Princeton’s city council had a marvelous opportunity to demonstrate the transparency it promised when the city moved into its new municipal complex a couple of years ago.
I believe, though, the city has work to do to achieve what the mayor and the former city manager pledged.
Council is going to meet Friday to select a city manager to succeed Derek Borg, who resigned suddenly at the end of this past year. He was forced out by a council unhappy with the way he was guiding the municipal apparatus.
I had hoped the council would announce the process it would use to find the new manager. I urged the council to go big, to hire a national search firm to spread a wide net. It didn’t heed my advice … but I don’t care about that.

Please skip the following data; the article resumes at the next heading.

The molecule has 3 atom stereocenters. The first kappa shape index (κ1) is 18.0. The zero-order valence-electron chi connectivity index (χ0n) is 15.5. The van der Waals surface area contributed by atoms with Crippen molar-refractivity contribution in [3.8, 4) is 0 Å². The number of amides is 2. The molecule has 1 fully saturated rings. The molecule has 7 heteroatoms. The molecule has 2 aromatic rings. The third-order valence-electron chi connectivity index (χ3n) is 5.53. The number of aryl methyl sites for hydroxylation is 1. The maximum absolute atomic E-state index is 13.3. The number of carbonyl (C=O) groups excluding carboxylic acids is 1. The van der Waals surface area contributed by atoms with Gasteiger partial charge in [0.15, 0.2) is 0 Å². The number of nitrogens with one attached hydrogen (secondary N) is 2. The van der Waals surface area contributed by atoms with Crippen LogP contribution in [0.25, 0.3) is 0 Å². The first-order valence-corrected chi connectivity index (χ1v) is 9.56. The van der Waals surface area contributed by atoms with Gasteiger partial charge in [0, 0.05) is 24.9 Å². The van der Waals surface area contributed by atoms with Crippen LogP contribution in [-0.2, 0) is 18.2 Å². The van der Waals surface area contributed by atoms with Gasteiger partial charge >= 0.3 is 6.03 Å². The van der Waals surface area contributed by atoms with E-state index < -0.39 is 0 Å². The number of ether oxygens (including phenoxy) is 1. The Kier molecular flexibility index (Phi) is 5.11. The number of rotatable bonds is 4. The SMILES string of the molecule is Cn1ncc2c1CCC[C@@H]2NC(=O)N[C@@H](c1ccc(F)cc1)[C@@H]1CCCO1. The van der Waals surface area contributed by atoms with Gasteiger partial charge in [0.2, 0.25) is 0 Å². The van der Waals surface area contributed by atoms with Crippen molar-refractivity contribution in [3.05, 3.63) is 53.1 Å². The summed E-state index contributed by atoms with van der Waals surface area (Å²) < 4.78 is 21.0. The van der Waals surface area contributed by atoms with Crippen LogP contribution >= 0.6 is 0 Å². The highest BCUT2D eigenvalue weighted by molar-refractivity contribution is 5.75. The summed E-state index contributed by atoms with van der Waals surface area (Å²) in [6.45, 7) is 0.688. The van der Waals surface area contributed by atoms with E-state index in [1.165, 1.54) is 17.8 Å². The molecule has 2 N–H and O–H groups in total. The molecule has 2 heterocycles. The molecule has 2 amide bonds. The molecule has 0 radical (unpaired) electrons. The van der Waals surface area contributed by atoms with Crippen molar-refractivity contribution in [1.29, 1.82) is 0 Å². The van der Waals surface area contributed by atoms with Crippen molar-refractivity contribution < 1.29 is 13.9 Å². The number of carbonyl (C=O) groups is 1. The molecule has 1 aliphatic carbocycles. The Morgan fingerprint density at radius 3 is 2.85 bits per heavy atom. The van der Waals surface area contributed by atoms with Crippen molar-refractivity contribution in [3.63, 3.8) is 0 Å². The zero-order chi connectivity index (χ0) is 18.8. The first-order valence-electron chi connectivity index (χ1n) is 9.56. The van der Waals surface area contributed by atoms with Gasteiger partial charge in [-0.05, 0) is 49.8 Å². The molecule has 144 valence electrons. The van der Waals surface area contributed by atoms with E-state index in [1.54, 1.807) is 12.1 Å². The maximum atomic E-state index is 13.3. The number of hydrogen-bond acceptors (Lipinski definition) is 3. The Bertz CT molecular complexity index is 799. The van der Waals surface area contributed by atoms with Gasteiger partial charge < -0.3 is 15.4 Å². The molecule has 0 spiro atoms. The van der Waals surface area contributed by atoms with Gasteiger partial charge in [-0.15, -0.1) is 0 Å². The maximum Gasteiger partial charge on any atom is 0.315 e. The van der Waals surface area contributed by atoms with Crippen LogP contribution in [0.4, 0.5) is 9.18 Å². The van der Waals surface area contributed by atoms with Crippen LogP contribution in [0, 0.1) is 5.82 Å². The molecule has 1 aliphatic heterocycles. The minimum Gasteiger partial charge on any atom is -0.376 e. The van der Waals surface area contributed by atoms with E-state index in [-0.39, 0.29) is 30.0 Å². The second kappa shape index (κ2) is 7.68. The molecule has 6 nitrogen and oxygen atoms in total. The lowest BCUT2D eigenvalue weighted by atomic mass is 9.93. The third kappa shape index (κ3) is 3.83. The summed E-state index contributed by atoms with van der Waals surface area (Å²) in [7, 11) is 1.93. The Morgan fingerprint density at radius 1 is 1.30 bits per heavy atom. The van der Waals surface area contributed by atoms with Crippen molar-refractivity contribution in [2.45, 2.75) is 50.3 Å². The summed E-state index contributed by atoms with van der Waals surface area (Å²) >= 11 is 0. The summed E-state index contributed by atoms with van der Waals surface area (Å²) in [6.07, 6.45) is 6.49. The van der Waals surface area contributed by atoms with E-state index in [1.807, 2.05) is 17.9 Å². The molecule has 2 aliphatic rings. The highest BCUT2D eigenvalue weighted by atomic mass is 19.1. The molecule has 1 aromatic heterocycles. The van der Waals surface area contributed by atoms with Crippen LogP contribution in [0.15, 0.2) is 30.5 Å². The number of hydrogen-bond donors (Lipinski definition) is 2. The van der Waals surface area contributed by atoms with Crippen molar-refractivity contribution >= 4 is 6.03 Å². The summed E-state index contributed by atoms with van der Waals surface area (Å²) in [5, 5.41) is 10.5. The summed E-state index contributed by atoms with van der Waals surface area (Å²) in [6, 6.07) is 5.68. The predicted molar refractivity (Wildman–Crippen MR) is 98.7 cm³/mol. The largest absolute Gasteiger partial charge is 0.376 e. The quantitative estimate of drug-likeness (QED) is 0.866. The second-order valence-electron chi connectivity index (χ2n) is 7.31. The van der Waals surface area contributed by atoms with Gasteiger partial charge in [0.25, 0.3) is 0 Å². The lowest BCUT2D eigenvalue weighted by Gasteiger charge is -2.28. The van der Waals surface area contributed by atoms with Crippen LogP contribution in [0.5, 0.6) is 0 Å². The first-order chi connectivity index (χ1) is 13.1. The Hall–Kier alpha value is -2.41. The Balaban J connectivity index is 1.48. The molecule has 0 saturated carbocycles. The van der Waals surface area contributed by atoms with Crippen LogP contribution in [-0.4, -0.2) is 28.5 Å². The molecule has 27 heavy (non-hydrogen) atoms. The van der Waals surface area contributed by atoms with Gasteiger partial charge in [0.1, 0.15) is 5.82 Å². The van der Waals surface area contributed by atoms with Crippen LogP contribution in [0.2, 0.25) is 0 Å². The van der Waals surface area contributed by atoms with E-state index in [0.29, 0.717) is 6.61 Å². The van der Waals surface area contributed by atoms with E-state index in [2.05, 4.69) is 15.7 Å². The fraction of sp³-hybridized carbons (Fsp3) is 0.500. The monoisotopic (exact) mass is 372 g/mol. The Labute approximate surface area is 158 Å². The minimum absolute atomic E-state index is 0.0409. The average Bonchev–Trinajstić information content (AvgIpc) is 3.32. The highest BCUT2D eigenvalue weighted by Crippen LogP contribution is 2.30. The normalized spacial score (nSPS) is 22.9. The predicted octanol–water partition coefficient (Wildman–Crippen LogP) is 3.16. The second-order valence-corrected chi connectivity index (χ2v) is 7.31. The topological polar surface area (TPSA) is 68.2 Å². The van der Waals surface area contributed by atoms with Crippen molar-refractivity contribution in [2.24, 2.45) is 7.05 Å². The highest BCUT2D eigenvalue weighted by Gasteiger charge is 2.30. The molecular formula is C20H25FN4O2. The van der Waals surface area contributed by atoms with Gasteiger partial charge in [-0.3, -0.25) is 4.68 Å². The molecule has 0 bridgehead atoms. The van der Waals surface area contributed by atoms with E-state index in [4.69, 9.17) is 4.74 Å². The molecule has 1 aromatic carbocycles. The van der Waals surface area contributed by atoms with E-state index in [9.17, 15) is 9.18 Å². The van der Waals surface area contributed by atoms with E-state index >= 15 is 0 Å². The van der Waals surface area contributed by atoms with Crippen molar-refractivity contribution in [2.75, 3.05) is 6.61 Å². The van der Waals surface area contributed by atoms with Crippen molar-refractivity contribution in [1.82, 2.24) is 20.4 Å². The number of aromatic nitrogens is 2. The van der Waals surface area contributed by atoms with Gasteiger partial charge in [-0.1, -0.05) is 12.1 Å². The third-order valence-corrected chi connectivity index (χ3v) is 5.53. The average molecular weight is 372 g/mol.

I do care, though, that the city kept its search process a secret. It advertised quietly through the Texas Municipal League. The decision on who to hire was made — also quietly — by the mayor and the interim city manager. The rest of the council reportedly will meet the individual they chose on Friday.
Borg and Mayor Brianna Chacon had said the new city complex, which features plenty of glass as a metaphor for openness and transparency, said the City Hall design would provide an example of how the city planned to govern.
Where, though, was the transparency in the search for the city manager?
It is my own belief that the city fell short in keeping that pledge as it hunted for a city manager. Let us hope this isn’t a harbinger of what lies ahead at Princeton City Hall.